This is often cited by English nationalists, usually in opposition to devolution. But there is less publicity given to what could be termed "the Tryweryn question".
Back in pre-devolution days, Liverpool Corporation's desire for water (mainly to supply industries that are now long gone) led it to Tryweryn, near Bala. An Act of Parliament was needed to permit the damming of the valley and the drowning of a Welsh community, Capel Celyn.
35 of the 36 Welsh MPs voted against the move but it was passed with the help of English MPs who knew nothing about the community they were voting to destroy.
Not surprisingly, the symbolic nature of the drowning of Capel Celyn in the 1960s still resonates among nationally minded people in Wales.
The manifest injustice then should not be perpetuated now. Welsh MPs should not vote on issues solely for England. There is therefore a clear case for a reduction of Welsh MPs in Westminster because the bulk of decision making on day-to-day matters in Wales takes place in Cardiff.
The savings made by reducing the numbers of MPs should be put towards increasing the numbers of AMs who can therefore scrutinise and hold the Assembly government to account more fully.
We have half-and-half a democracy at the moment, with neither half functioning properly.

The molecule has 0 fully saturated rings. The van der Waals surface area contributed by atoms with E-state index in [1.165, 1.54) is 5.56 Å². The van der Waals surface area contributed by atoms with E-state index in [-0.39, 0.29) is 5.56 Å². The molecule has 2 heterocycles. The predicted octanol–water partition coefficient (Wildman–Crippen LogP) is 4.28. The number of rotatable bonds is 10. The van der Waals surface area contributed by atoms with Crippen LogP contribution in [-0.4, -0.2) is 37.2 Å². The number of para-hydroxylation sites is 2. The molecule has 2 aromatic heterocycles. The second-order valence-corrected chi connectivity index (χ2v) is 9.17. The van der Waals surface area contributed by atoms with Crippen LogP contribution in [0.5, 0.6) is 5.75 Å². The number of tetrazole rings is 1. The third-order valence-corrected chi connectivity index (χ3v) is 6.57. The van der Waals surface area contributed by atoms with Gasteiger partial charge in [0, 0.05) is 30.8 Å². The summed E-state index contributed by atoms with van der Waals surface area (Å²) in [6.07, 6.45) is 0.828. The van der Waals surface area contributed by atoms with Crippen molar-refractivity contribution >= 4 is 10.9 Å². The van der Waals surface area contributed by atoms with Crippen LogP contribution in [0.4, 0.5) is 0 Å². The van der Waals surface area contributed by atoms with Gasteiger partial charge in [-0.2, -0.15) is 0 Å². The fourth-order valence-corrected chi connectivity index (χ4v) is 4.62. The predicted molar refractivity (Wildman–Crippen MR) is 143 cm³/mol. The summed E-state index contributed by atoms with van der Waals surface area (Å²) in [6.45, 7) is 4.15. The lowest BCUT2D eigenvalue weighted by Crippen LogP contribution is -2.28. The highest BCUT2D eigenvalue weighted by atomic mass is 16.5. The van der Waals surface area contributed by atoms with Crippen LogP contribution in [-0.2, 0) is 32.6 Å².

Thought the Tories were for you? Thought they'd changed and become cuddly and centrist now tie-less (not to say clue-less) Dave was in charge.
The Tories unveiled their big new thinking at today's conference - cuts in stamp duty that will effectively cut a couple of thousand quid off the cost of buying a house for anyone - whether hard-up first-time buyer or wealthy young City slickers. There will be less of a tax take that will be made up, the Nasty Party says, by clawing back Incapacity Benefit. So that's alright then.
The second big tax giveaway is one dear to the hearts of all wealthy Tories (and Labourites these days). It concerns Inheritance Tax - a tax that only applies to estates of more than £300,000 and then only at 40% tax.
As it stands, only 6% of people who die pay Inheritance Tax - the vast majority of those in the wealthier south-east of England. It's hardly going to be a vote winner in Wales.
That hasn't stopped our Tories getting in on the act. In the running for a double gold in the Order of the Brown Nose and Long-Service Stupidity Medal was Clwyd West MP David Jones:
“Inheritance Tax will, under a Conservative government, be paid only by millionaires. The one million pound threshold will mean that people of moderate means will now be able to pass their hard earned savings and their homes on to their families, who will not have to pay a punitive 40% tax.”
Firstly, millionaires employ accountants to ensure they don't pay any tax at all. Labour and Tory governments over the past 30 years have ensured that the UK is a very welcoming place for non-domiciled residents to live tax free.
Secondly, "people of moderate means" in Clwyd West or anywhere else in Wales rarely amass more than £300,000. As the system stands, someone leaving an estate of £500,000 would only pay £80,000 in taxes. Given that the bulk of most people's estates are houses, that have risen in value untaxed, that seems like a fair deal in our glaringly unequal society.